But poetry worked out for Hamby and David Kirby, about whom Hamby writes, “There never was or ever will be in the history of the world someone who is more fun to holoholo with.” Both are professors in the English Department at Florida State University. Hamby delights in the fact that businesses love to hire English majors. Before she published her first book, she was for years a technical writer.

“No. 1, English majors can write, which a lot of people can’t, and No. 2, they know how to work in groups,” Hamby said of her students. “In our poetry classes, people will bring in a piece of work and then we talk about it together, so you have to learn to talk to people and say sometimes difficult things in an encouraging way so that you don’t destroy someone’s initiative. We have had students go on to have all sorts of interesting jobs in publishing, business, poetry and academia.”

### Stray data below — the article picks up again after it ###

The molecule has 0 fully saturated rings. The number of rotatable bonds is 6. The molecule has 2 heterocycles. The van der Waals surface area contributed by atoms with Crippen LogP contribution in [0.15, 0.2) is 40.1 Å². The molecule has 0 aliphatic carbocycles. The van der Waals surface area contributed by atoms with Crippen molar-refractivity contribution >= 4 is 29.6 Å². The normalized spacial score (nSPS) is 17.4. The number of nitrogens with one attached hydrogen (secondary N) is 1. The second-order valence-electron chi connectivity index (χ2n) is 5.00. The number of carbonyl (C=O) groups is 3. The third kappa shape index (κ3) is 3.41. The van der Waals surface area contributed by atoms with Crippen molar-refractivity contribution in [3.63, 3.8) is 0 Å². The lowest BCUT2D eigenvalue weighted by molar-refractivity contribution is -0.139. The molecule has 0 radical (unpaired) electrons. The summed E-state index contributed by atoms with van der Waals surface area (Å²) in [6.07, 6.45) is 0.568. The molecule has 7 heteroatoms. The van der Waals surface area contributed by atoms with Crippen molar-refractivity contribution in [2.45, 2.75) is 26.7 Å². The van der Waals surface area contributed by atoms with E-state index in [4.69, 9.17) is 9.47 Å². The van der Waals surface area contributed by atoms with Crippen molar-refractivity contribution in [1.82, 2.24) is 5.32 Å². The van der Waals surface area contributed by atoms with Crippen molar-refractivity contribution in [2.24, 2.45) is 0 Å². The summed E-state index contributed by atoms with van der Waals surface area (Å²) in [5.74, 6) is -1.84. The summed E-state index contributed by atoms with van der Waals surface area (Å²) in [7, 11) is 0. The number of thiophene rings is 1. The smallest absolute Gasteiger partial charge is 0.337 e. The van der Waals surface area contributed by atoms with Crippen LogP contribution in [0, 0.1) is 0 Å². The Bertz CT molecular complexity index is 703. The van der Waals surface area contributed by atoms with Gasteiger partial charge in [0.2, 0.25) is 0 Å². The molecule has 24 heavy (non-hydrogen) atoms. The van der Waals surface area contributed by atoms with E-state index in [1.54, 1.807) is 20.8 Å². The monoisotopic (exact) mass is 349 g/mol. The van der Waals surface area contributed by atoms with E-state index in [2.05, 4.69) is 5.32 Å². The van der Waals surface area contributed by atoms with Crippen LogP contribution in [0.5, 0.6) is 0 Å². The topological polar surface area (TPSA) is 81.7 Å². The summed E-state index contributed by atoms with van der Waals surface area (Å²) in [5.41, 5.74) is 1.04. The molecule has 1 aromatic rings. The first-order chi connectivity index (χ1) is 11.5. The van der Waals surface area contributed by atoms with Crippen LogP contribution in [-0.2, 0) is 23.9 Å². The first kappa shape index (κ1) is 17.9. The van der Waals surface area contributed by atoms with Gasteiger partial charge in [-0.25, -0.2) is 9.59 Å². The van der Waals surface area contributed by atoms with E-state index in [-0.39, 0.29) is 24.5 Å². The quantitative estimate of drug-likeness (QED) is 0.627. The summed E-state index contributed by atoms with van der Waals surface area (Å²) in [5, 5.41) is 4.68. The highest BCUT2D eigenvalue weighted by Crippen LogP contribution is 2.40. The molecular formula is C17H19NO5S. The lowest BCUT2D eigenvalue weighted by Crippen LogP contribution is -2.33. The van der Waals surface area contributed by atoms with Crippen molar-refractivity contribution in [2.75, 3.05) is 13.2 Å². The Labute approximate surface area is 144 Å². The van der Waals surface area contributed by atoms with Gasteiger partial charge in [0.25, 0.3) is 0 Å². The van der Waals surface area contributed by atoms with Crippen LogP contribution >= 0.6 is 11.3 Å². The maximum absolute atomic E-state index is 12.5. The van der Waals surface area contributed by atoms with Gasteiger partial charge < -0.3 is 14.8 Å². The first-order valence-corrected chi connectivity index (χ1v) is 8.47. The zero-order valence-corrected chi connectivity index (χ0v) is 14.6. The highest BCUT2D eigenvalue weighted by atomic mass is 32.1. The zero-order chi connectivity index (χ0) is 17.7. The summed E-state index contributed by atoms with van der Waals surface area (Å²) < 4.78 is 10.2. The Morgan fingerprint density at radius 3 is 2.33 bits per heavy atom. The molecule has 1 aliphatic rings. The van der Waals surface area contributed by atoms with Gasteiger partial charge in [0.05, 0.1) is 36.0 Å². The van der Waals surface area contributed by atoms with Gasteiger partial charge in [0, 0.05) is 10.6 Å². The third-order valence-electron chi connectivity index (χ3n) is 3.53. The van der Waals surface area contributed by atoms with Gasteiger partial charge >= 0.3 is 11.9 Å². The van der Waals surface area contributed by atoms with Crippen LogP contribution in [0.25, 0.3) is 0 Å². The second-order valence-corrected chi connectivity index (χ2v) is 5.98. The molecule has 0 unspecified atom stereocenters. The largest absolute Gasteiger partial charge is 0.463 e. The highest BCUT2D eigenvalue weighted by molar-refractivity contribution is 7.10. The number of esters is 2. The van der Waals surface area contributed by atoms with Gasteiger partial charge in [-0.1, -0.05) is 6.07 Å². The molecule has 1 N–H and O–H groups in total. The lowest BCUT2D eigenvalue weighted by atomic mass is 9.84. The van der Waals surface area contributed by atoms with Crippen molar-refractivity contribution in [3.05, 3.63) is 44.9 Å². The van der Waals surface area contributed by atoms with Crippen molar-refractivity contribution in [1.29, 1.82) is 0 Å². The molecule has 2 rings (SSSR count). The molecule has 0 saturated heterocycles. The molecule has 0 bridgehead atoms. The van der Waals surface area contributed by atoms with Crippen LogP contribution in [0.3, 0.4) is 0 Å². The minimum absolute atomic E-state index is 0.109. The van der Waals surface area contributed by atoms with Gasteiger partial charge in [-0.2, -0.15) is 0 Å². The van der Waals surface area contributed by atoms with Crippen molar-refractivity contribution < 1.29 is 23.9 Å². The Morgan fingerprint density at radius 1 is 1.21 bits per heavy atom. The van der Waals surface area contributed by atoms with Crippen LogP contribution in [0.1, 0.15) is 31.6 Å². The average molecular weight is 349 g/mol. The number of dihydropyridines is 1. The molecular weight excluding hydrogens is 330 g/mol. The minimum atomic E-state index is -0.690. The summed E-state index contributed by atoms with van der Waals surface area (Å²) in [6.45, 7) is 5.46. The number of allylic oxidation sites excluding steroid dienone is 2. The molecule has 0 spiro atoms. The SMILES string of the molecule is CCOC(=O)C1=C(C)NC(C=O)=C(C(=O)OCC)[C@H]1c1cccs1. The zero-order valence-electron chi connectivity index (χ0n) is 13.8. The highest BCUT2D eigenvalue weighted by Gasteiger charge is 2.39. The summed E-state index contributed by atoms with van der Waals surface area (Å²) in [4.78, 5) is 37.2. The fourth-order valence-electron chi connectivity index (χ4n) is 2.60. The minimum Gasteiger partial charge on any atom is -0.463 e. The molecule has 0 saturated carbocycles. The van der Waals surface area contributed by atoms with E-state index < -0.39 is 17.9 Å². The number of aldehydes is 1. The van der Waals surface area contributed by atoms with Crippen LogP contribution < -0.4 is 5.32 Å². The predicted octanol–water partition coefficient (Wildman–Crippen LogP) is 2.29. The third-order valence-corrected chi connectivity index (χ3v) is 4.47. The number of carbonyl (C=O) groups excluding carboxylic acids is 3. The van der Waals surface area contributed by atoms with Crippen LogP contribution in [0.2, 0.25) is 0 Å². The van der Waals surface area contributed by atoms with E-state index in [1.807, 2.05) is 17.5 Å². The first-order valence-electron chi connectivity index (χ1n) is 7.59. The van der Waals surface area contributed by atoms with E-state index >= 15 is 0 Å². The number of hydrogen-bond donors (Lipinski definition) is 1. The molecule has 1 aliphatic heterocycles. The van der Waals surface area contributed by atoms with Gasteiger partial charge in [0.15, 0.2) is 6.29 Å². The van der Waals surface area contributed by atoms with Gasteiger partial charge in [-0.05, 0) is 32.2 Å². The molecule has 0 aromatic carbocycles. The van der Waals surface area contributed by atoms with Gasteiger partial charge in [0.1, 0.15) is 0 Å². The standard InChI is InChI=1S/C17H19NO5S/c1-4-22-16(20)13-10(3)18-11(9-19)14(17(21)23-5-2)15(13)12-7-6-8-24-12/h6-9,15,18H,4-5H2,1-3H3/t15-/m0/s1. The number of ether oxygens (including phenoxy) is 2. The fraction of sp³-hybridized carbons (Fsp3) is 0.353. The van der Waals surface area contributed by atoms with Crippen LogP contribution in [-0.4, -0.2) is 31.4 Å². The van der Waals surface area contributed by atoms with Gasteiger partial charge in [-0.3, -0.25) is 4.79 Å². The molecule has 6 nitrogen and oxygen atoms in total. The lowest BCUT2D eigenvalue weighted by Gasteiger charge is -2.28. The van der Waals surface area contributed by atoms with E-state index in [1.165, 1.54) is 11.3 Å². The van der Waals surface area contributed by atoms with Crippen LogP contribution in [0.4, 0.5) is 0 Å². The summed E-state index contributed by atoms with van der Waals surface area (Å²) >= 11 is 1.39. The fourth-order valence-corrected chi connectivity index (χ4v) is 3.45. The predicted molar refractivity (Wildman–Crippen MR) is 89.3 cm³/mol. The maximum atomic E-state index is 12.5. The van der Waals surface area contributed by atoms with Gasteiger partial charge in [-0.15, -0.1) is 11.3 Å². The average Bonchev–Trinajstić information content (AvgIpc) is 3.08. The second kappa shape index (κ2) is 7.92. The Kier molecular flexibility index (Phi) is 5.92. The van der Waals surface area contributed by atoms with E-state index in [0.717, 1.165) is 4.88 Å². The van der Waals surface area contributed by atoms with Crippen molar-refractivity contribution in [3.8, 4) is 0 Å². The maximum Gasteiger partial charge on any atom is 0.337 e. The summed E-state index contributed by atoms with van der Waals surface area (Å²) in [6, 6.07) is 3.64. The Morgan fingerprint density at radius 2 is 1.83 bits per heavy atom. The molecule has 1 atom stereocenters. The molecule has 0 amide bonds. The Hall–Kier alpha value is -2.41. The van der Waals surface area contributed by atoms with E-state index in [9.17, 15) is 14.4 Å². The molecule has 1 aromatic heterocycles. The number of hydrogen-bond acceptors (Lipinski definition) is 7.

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Holoholo, Barbara Hamby’s latest book of poetry, was published by the University of Pittsburgh Press in February. It contains a collection of odes — poems of praise — on words and green gloves and the middle of the night, among other things. Photo by Saige Roberts

Holoholo is a collection of odes — poems of praise (or blame) consistent with the epideictic type of rhetoric. But Hamby salutes not public figures or popular heroes or goddesses but aspects of and elements in life. She trades in the familiar — Hawaiian Punch, peaches, a sweater.

Chaos stars in Hamby’s Ode on Being Backwards and Inside Out and in a Wreck with Myself. The poem opens …

Before I leave the house, I’m checking myself in the mirror, / and I see that not only is my sweater backwards, / but it is also inside out, which is how it’s going these days, / what with the election and the world all topsy-turvy …

and concludes …

I’m in a wreck with myself, / a collision of molecules the eyes and ears and nose send to Queen Brain, who is in charge of nothing in her turret / of grey cells, monkey drinks and doubt.